The Centers for Disease Control and Prevention (CDC) has assembled a comprehensive website for people to learn about the ways they can prepare and protect themselves from the Coronavirus. There is also useful information on what the symptoms of this disease are, the latest updates on reported cases and more information and resources for the community.
CDC – Interim Guide for Businesses and Employers
The Centers for Disease Control and Prevention (CDC) has created a guide for business owners on the best strategies employers should use to limit the impact of COVID-19 on their business and to decrease the spread of this disease. This is a comprehensive guide that should be read and used by all employers across the country.
CDC – Cleaning and Disinfection Recommendations
The Centers for Disease Control and Prevention (CDC) has put together best practices for cleaning and disinfection for employers, individuals and communities.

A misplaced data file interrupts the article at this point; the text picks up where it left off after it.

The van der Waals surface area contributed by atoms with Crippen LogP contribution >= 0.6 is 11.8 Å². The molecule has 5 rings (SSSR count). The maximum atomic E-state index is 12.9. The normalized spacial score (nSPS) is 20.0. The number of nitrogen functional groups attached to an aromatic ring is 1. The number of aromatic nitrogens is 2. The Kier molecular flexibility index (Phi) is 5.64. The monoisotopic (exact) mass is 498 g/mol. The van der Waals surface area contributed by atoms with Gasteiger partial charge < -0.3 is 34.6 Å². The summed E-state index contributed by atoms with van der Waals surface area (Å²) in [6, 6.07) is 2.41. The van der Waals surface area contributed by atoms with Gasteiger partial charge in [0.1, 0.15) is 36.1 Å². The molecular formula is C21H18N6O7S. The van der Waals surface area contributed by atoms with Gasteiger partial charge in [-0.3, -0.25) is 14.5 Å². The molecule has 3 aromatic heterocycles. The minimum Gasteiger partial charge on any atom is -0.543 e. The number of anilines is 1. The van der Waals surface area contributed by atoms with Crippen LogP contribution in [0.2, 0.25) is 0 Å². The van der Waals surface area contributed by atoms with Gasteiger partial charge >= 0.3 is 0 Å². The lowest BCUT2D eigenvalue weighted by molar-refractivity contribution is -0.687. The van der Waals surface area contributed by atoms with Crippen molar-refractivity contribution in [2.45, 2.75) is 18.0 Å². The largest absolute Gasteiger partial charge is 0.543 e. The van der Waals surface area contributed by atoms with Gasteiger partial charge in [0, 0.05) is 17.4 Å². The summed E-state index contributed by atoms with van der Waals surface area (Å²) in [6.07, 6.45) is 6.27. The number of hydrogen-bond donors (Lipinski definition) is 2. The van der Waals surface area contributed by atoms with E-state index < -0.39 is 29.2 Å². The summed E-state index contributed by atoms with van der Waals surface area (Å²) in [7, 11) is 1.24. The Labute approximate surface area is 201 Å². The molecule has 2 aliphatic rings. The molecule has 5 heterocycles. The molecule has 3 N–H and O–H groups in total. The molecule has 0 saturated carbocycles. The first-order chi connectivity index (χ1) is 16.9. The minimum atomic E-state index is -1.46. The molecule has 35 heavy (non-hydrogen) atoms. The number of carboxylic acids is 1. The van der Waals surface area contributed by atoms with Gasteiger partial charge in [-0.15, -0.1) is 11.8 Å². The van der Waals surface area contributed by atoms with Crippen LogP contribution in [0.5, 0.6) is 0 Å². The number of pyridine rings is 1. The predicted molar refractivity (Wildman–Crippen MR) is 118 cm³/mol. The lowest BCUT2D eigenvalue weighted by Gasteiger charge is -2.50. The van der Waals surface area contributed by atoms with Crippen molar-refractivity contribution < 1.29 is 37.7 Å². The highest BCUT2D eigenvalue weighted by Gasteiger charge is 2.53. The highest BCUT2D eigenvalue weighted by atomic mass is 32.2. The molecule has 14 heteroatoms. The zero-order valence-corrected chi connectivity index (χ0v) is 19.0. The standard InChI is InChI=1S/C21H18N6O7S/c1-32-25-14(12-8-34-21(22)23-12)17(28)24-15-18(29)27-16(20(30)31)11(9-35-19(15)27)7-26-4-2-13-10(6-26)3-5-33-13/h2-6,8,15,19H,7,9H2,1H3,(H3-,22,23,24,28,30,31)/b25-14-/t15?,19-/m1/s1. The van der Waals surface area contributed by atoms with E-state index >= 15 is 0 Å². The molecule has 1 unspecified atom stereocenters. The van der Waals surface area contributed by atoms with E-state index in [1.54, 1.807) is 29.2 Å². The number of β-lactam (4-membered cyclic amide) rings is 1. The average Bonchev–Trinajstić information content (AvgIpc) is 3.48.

Seattle and King County
Seattle and King County adapted the information from the CDC’s Interim Guidance to create a digestible guide for businesses and organizations to prepare for a Coronavirus epidemic.
FEMA Emergency Planning Exercises
The Federal Emergency Management Agency (FEMA) offers free, downloadable exercises that businesses can use to prepare for an emergency like COVID-19
FDIC – Resources and Information for Bankers and Consumers
The Federal Deposit Insurance Corporation (FDIC) has put together a list of articles and links to other resources aimed at helping consumers recover from a national emergency.
FEMA Business Continuity Plan
Helpful templates and resources to make sure your business is ready to prepare for a national emergency.
US Chamber of Commerce – Combating the Coronavirus
A guide to inform and equip businesses with the most important and up-to-date information to prevent the spread of the virus and prepare businesses for the near and long-term impact.